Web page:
Swift and angry backlash against D’Arcy McGee MNA’s vote for Bonjour-Hi resolution

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By Joel Goldenberg, The Suburban Jun 12, 2019

D’Arcy McGee MNA David Birnbaum voted along with fellow Quebec Liberals, the Parti Québécois and the governing CAQ in encouraging Montreal merchants to drop the “Hi” in the now-traditional Bonjour-Hi greeting.

Be sure to read below: In my opinion

The vote, proposed by the PQ, came in advance of Grand Prix weekend, when numerous tourists, including many who do not speak French, visit Montreal.

Liberal MNAs Kathleen Weil and Gregory Kelley were not present for the symbolic vote. Weil told the media she stayed away after receiving numerous complaints from constituents after voting for the same motion in 2017.

Birnbaum provided an extensive explanation for his vote on Facebook. The MNA said the wording of the resolution was acceptable to him, and it passed unanimously in terms of all MNAs present in the Assembly.

“Here is why I chose to rise for the vote….verrrry slowly,” he wrote. “English-speaking Quebecers, whether they live in Snowdon, Sillery or Sherbrooke, have a stake in supporting the protection and promotion of the French language. We are allies, not enemies in that cause— it’s time that this be recognized by all parties, as it is by ours.”

Birnbaum also contended that the CAQ government “has failed to take the slightest concrete measure to truly strengthen the place of French in Quebec — by increasing spending, as our government did, on francisation programs for new immigrants, by supporting English school boards in their constant efforts to improve French-second language programs (the CAQ plans to abolish the board), and in calling for the inclusion of all Quebecers in the legitimate and necessary effort of French-language promotion.”

There was much reaction to Birnbaum’s vote.

Harold Staviss, who with CSL councillor Ruth Kovac has been lobbying businesses to put up bilingual signs and send out bilingual communications to consumers, was very displeased.

“Do our MNAs have nothing better to do?” he wrote on Facebook. “What a joke! Three cheers and kudos to Kathleen Weil and Gregory Kelley for standing up for those that elected them. At least two Liberals stood up for their constituents. But with all due respect to David Birnbaum and Jennifer Maccarone, you let us down big time. I urge you all to show both David and Jennifer your total disgust for what they did. E-mail them, call them, use social media.”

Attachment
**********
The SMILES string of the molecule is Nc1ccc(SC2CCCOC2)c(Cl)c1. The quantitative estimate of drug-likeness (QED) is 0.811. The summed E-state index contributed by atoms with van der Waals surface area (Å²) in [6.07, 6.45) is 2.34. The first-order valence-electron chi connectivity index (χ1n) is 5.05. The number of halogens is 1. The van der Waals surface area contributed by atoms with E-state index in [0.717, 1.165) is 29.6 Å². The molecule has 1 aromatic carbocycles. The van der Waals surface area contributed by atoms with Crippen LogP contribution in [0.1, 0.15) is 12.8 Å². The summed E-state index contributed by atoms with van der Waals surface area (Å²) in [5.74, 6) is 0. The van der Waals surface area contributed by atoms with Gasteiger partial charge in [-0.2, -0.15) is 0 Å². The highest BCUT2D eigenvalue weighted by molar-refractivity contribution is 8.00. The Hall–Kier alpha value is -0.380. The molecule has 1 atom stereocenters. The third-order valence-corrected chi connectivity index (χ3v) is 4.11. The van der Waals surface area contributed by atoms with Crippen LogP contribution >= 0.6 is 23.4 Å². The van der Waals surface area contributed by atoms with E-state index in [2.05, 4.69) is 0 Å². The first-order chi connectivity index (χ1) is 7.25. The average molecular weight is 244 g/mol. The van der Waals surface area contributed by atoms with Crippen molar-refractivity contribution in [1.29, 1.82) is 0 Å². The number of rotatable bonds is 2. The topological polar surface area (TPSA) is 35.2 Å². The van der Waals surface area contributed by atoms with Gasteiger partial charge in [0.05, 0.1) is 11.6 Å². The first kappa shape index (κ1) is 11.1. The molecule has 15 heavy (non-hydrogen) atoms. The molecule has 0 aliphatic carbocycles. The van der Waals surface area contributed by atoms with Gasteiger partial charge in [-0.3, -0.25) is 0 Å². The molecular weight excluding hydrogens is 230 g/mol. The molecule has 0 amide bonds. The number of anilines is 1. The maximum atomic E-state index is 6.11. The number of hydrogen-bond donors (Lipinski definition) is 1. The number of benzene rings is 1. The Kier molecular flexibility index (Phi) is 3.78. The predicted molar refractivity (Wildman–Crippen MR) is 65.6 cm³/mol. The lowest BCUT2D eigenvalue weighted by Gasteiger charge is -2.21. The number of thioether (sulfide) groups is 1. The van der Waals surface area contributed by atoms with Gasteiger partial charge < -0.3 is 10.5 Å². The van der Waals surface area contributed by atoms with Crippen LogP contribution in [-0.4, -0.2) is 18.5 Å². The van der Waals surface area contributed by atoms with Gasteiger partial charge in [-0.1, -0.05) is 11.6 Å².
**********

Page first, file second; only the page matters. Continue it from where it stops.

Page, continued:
Kovac herself sent a note to Birnbaum, which she shared with The Suburban, announcing that she is withdrawing her Quebec Liberal Party membership as well as her seat on the D’Arcy McGee riding association.

“We have discussed this issue on more than one occasion,” she added. “As an MNA, in my opinion, you are elected by the people and responsible first to them, irrespective of parliamentary duties. The 2017 backlash should have guided your vote this time. This vote was a resolution, not legislation! It is the English and multi- ethnic population that elected you, not a small Francophone town in a rural area.”

Kovac also wrote that Bill 101 and the OQLF “have never been about promoting French, but pushing for a slow and painful death of anything English.

“Having worked in different businesses before becoming a councillor, we know that it is the language of the customer that is paramount. This was an opportunity where you could have easily risen slowly or quickly with true vigour and represented D’Arcy McGee.

“I suspect that I speak for many.”

Former Côte St. Luc councillor Glenn Nashen responded to Birnbaum on Facebook

“To be inclusive, forward looking and positive… sure,” he wrote. “To respect, promote and master the French language? Absolutely. To interfere with private conversations between private business and private citizens? Not the role of our parliamentarians. As you rightly point out, French is as healthy as ever in Montreal. No need to suppress the English language.”